A mysterious island.
An abandoned orphanage.
A strange collection of very peculiar photographs...
Chapters: 11 (Plus a prologue.)
Publisher: Quirk Books
Book Links: Goodreads
Miss Peregrine's Home for Peculiar Children is a fantastical adventure. Travelling from the modern life of America to a rural community in Wales, the story hits the right notes and livens up the young adult genre with tone-enhancing photographs peppering the pages.
The mix, for the most part, works well, with the written plot a tale of a young boy opening his eyes to a magical world, and the pictures providing an eerie feel to the supernatural atmosphere. Some of the pictures themselves will give me nightmares...
There are a few rough edges: The protagonist is a little bland and frustrating, tones can sometimes clash, and the pace can sometimes enter an infuriating wander.
Synopsis (Not a copy from the book, but I always keep my interpretations close.)
Jacob Portman is a sixteen-year-old boy who already knows of the magical thanks to his enigmatic Grandpa, but whether or not he believes it is a different story.
But when Grandpa Portman is killed by a creature made of nightmares, Jacob struggles to reaffirm his reality.
In an attempt to stop the world spinning out of control, he travels to a small town in Wales, the town of his Grandpa's childhood.
A town that hides the truth behind the magic.
But with that truth comes danger.
A danger without mercy or soul...
Plot - 4/5 Stars
Miss Peregrine's Home for Peculiar Children, while harbouring a slow start, does a great job of building a mystery through Grandpa Portman and his wondrous tales of magic and adventure. Jacob worships him, but as a teen he has a healthy dose of skepticism. Luckily, the reader is under no such illusions. We begin the novel with belief, and as our main character tries to convince himself the supernatural doesn't exist, we're on the edge of our seats in anticipation for the big reveal.
Things are a little predictable, and sometimes that bubbling anticipation seems to go on and on as the story works to set its scenery and atmosphere, but once we get there, whoa. Mr Riggs doesn't give us a second to breath as he shocks our systems.
Once the peculiar starts it doesn't stop. As dazed as our protagonist, we learn an abundance of juicy tidbits just ripe to capture your imagination. The world is interesting and its mechanics will have you begging for more.
The photographs interspersed throughout help elevate this feeling. While they contain some emotion of their own, they really help to amplify what the author writes: When the story wants to chill you to the bone, the pictures back it up; when it wants to serve you hope as the dish of the day, the snapshots help you smile. The balance isn't always right. Sometimes photographs will clash with where the story is, but overall it pays off.
And when everything is set, events really kick into action. As we up the gear for the race to the end, Mr Riggs hands us a heaving plate of delicious immediacy, tension and twists.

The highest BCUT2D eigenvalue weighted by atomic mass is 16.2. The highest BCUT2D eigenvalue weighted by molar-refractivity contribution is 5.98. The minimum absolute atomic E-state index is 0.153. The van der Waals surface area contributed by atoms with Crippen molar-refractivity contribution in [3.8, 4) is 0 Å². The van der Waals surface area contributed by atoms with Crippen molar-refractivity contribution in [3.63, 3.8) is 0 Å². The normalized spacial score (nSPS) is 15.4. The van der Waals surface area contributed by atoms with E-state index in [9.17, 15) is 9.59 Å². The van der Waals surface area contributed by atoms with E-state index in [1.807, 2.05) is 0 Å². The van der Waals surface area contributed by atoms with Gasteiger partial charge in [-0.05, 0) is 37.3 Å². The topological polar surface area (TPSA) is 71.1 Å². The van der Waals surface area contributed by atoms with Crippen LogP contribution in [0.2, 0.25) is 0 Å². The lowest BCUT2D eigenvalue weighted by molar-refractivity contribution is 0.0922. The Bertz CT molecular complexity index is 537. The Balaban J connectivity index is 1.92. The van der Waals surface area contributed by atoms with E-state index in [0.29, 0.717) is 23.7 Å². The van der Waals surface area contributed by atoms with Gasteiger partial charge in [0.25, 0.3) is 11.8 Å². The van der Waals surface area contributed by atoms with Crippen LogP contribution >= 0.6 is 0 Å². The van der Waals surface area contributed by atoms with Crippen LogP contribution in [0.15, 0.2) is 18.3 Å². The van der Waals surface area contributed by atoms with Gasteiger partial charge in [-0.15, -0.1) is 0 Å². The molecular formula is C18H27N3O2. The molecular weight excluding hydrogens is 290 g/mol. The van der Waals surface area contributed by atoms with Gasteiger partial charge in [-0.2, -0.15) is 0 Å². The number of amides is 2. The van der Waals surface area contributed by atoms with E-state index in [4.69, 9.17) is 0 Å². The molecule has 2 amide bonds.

Of course, now I have to devour the next book to find out what happens...
Pace - 4/5 Stars
Miss Peregrine's Home for Peculiar Children starts slow and steady. From there there're a few instances where the pace picks up, only to fall back into its meander. But, in saying that, once its engine is running, it runs.
The first half is the slowest, but not in a hugely negative way. Events and motivations are set up and after the halfway mark your attention will be rapt.
Characters - 3.5/5 Stars
The author introduces us to a good, solid cast, but not a great one. There's variety and riveting magical prowess, but the characters' personalities suffer from being brought in a decent chunk through the novel, in a high volume. Some will please more than others, and there is tons of potential considering there are more entries to come.
My one truly fifty/fifty character is Jacob. For the most part he's kind of vacant, and if he stayed that way I could see that lack of substance as a void for the reader to fill with themselves. But there are so many frustrating moments that it's hard to place yourself in the protagonist's shoes. He has everything, and if you're poor (like me), it gets mighty mollifying when a rich kid complains that he's rich.
Then proceeds the lack of care in anything: He takes for granted a job in a company he might someday own; he's very dismissive of other people's experiences and feelings; and he's more interested in being special than he is about the family who've loved and cared for him all his life.
There are tons of examples of characters from other series who do those things, characters that I like, but I think Jacob's rather snooty attitude just brought those actions under a harsher light. Luckily, he's not all bad, and in many heroic ways he redeems himself, sometimes being the only one who can think realistically.
I'm hoping that in future instalments we get fewer new additions so that individual characters get the fleshing out they need.
Writing - 4/5 Stars
Ransom Riggs does a phenomenal job of executing a fantastic idea. The way he manages to mix the imaginative with the visual and pull it all into a cohesive experience is insane.
It has its ups and downs, but it's a solid story that brims with intrigue.
Overall - 4/5 Stars
I am all set for some more.
Next up in the series is Hollow City.
Next Instalment: Hollow City
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